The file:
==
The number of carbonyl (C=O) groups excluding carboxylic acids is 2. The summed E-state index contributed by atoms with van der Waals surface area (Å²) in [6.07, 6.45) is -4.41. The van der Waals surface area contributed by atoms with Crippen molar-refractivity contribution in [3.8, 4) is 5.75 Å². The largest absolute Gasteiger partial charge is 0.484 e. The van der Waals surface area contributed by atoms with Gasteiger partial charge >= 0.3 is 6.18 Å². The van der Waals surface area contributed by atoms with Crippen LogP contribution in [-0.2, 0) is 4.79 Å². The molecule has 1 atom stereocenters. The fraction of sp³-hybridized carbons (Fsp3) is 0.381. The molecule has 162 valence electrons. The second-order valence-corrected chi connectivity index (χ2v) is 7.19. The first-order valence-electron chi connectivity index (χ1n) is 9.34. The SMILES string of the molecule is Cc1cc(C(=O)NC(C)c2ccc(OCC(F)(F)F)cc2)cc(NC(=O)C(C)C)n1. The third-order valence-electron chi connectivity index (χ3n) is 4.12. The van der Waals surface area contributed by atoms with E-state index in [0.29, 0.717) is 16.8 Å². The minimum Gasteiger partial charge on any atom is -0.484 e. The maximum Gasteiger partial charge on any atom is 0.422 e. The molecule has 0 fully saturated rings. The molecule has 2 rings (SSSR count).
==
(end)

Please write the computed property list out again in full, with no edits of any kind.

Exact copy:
The number of carbonyl (C=O) groups excluding carboxylic acids is 2. The summed E-state index contributed by atoms with van der Waals surface area (Å²) in [6.07, 6.45) is -4.41. The van der Waals surface area contributed by atoms with Crippen molar-refractivity contribution in [3.8, 4) is 5.75 Å². The largest absolute Gasteiger partial charge is 0.484 e. The van der Waals surface area contributed by atoms with Gasteiger partial charge >= 0.3 is 6.18 Å². The van der Waals surface area contributed by atoms with Crippen LogP contribution in [-0.2, 0) is 4.79 Å². The molecule has 1 atom stereocenters. The fraction of sp³-hybridized carbons (Fsp3) is 0.381. The molecule has 162 valence electrons. The second-order valence-corrected chi connectivity index (χ2v) is 7.19. The first-order valence-electron chi connectivity index (χ1n) is 9.34. The SMILES string of the molecule is Cc1cc(C(=O)NC(C)c2ccc(OCC(F)(F)F)cc2)cc(NC(=O)C(C)C)n1. The third-order valence-electron chi connectivity index (χ3n) is 4.12. The van der Waals surface area contributed by atoms with E-state index in [0.29, 0.717) is 16.8 Å². The minimum Gasteiger partial charge on any atom is -0.484 e. The maximum Gasteiger partial charge on any atom is 0.422 e. The molecule has 0 fully saturated rings. The molecule has 2 rings (SSSR count).